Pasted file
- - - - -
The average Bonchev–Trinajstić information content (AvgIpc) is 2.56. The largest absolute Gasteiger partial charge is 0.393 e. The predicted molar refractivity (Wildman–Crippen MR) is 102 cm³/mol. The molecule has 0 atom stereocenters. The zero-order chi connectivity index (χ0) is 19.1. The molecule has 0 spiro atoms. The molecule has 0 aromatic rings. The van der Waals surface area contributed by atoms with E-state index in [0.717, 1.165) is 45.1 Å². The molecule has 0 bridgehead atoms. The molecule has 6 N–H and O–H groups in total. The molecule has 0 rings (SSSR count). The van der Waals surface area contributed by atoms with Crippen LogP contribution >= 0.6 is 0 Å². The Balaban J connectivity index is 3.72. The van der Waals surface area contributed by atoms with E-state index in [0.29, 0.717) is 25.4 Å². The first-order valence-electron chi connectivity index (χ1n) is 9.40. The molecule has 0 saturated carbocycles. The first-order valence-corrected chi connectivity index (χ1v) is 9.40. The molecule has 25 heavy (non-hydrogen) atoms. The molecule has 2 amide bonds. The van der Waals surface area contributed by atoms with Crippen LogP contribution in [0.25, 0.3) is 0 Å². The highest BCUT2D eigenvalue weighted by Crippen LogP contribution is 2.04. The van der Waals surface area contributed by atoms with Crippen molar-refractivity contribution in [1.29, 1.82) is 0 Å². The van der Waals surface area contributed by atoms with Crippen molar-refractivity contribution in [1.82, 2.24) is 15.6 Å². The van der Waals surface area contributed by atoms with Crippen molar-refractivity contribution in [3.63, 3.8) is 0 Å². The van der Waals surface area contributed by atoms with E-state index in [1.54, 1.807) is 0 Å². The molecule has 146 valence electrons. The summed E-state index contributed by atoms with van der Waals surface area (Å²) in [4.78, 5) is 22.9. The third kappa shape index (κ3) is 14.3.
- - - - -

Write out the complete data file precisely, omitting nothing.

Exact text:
The average Bonchev–Trinajstić information content (AvgIpc) is 2.56. The largest absolute Gasteiger partial charge is 0.393 e. The predicted molar refractivity (Wildman–Crippen MR) is 102 cm³/mol. The molecule has 0 atom stereocenters. The zero-order chi connectivity index (χ0) is 19.1. The molecule has 0 spiro atoms. The molecule has 0 aromatic rings. The van der Waals surface area contributed by atoms with E-state index in [0.717, 1.165) is 45.1 Å². The molecule has 0 bridgehead atoms. The molecule has 6 N–H and O–H groups in total. The molecule has 0 rings (SSSR count). The van der Waals surface area contributed by atoms with Crippen LogP contribution >= 0.6 is 0 Å². The Balaban J connectivity index is 3.72. The van der Waals surface area contributed by atoms with E-state index in [0.29, 0.717) is 25.4 Å². The first-order valence-electron chi connectivity index (χ1n) is 9.40. The molecule has 0 saturated carbocycles. The first-order valence-corrected chi connectivity index (χ1v) is 9.40. The molecule has 25 heavy (non-hydrogen) atoms. The molecule has 2 amide bonds. The van der Waals surface area contributed by atoms with Crippen LogP contribution in [0.25, 0.3) is 0 Å². The highest BCUT2D eigenvalue weighted by Crippen LogP contribution is 2.04. The van der Waals surface area contributed by atoms with Crippen molar-refractivity contribution in [1.29, 1.82) is 0 Å². The van der Waals surface area contributed by atoms with Crippen molar-refractivity contribution in [1.82, 2.24) is 15.6 Å². The van der Waals surface area contributed by atoms with Crippen molar-refractivity contribution in [3.63, 3.8) is 0 Å². The van der Waals surface area contributed by atoms with E-state index in [1.54, 1.807) is 0 Å². The molecule has 146 valence electrons. The summed E-state index contributed by atoms with van der Waals surface area (Å²) in [4.78, 5) is 22.9. The third kappa shape index (κ3) is 14.3.